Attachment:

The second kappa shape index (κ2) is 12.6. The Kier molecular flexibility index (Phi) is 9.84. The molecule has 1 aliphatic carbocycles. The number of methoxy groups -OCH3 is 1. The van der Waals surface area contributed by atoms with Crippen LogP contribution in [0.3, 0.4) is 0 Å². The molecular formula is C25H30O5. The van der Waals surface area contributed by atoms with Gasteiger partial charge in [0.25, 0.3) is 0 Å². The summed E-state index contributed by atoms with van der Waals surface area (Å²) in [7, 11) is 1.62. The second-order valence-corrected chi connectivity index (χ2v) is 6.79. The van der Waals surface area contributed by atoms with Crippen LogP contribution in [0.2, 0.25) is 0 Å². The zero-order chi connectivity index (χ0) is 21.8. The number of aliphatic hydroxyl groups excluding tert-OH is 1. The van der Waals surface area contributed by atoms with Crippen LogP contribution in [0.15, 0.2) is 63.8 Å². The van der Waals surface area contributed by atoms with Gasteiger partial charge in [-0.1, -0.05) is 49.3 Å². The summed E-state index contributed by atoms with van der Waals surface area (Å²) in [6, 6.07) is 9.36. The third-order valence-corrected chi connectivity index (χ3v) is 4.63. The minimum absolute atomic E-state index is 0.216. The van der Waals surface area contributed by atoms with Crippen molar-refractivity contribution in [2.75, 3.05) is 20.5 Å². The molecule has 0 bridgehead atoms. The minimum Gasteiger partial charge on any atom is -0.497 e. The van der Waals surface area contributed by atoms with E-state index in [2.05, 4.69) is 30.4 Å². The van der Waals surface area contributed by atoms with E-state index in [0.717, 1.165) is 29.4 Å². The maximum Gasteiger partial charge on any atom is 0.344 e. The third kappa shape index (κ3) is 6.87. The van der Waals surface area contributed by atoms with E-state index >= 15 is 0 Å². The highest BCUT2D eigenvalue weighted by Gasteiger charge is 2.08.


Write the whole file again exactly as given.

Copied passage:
The second kappa shape index (κ2) is 12.6. The Kier molecular flexibility index (Phi) is 9.84. The molecule has 1 aliphatic carbocycles. The number of methoxy groups -OCH3 is 1. The van der Waals surface area contributed by atoms with Crippen LogP contribution in [0.3, 0.4) is 0 Å². The molecular formula is C25H30O5. The van der Waals surface area contributed by atoms with Gasteiger partial charge in [0.25, 0.3) is 0 Å². The summed E-state index contributed by atoms with van der Waals surface area (Å²) in [7, 11) is 1.62. The second-order valence-corrected chi connectivity index (χ2v) is 6.79. The van der Waals surface area contributed by atoms with Crippen LogP contribution in [0.2, 0.25) is 0 Å². The zero-order chi connectivity index (χ0) is 21.8. The number of aliphatic hydroxyl groups excluding tert-OH is 1. The van der Waals surface area contributed by atoms with Crippen LogP contribution in [0.15, 0.2) is 63.8 Å². The van der Waals surface area contributed by atoms with Gasteiger partial charge in [-0.1, -0.05) is 49.3 Å². The summed E-state index contributed by atoms with van der Waals surface area (Å²) in [6, 6.07) is 9.36. The third-order valence-corrected chi connectivity index (χ3v) is 4.63. The minimum absolute atomic E-state index is 0.216. The van der Waals surface area contributed by atoms with Crippen molar-refractivity contribution in [2.75, 3.05) is 20.5 Å². The molecule has 0 bridgehead atoms. The minimum Gasteiger partial charge on any atom is -0.497 e. The van der Waals surface area contributed by atoms with E-state index in [2.05, 4.69) is 30.4 Å². The van der Waals surface area contributed by atoms with E-state index in [0.717, 1.165) is 29.4 Å². The maximum Gasteiger partial charge on any atom is 0.344 e. The third kappa shape index (κ3) is 6.87. The van der Waals surface area contributed by atoms with E-state index >= 15 is 0 Å². The highest BCUT2D eigenvalue weighted by Gasteiger charge is 2.08.